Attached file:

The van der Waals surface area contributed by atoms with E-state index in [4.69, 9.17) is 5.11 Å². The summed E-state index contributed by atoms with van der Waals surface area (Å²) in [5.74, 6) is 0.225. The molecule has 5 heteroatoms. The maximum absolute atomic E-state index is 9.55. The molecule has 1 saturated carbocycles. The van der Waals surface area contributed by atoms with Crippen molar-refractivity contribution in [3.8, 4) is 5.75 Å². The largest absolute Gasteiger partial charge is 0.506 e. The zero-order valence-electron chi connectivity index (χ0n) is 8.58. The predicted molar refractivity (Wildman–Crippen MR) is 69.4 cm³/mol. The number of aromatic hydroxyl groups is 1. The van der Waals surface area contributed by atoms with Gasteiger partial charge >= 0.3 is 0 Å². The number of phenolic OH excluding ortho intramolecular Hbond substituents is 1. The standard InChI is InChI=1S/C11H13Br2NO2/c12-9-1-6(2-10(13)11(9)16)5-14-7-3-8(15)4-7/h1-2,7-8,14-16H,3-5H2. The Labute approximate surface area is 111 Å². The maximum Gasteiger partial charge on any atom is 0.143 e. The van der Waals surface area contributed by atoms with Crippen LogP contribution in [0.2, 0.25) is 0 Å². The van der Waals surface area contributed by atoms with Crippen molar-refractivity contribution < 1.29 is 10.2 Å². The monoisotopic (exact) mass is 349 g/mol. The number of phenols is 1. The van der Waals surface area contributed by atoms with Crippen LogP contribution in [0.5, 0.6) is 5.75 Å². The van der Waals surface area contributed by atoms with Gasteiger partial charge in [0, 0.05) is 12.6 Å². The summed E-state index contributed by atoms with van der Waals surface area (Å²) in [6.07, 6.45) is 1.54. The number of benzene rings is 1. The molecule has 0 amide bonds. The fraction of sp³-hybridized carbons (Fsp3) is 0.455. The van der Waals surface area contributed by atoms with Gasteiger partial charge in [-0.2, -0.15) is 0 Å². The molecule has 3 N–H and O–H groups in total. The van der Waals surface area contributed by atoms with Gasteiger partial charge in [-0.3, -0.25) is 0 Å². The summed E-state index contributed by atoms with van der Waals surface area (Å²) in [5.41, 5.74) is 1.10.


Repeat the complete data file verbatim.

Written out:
The van der Waals surface area contributed by atoms with E-state index in [4.69, 9.17) is 5.11 Å². The summed E-state index contributed by atoms with van der Waals surface area (Å²) in [5.74, 6) is 0.225. The molecule has 5 heteroatoms. The maximum absolute atomic E-state index is 9.55. The molecule has 1 saturated carbocycles. The van der Waals surface area contributed by atoms with Crippen molar-refractivity contribution in [3.8, 4) is 5.75 Å². The largest absolute Gasteiger partial charge is 0.506 e. The zero-order valence-electron chi connectivity index (χ0n) is 8.58. The predicted molar refractivity (Wildman–Crippen MR) is 69.4 cm³/mol. The number of aromatic hydroxyl groups is 1. The van der Waals surface area contributed by atoms with Gasteiger partial charge >= 0.3 is 0 Å². The number of phenolic OH excluding ortho intramolecular Hbond substituents is 1. The standard InChI is InChI=1S/C11H13Br2NO2/c12-9-1-6(2-10(13)11(9)16)5-14-7-3-8(15)4-7/h1-2,7-8,14-16H,3-5H2. The Labute approximate surface area is 111 Å². The maximum Gasteiger partial charge on any atom is 0.143 e. The van der Waals surface area contributed by atoms with Crippen LogP contribution in [0.2, 0.25) is 0 Å². The van der Waals surface area contributed by atoms with Crippen molar-refractivity contribution < 1.29 is 10.2 Å². The monoisotopic (exact) mass is 349 g/mol. The number of phenols is 1. The van der Waals surface area contributed by atoms with Crippen LogP contribution in [0.5, 0.6) is 5.75 Å². The van der Waals surface area contributed by atoms with Gasteiger partial charge in [0, 0.05) is 12.6 Å². The summed E-state index contributed by atoms with van der Waals surface area (Å²) in [6.07, 6.45) is 1.54. The number of benzene rings is 1. The molecule has 0 amide bonds. The fraction of sp³-hybridized carbons (Fsp3) is 0.455. The van der Waals surface area contributed by atoms with Gasteiger partial charge in [-0.2, -0.15) is 0 Å². The molecule has 3 N–H and O–H groups in total. The van der Waals surface area contributed by atoms with Gasteiger partial charge in [-0.3, -0.25) is 0 Å². The summed E-state index contributed by atoms with van der Waals surface area (Å²) in [5.41, 5.74) is 1.10.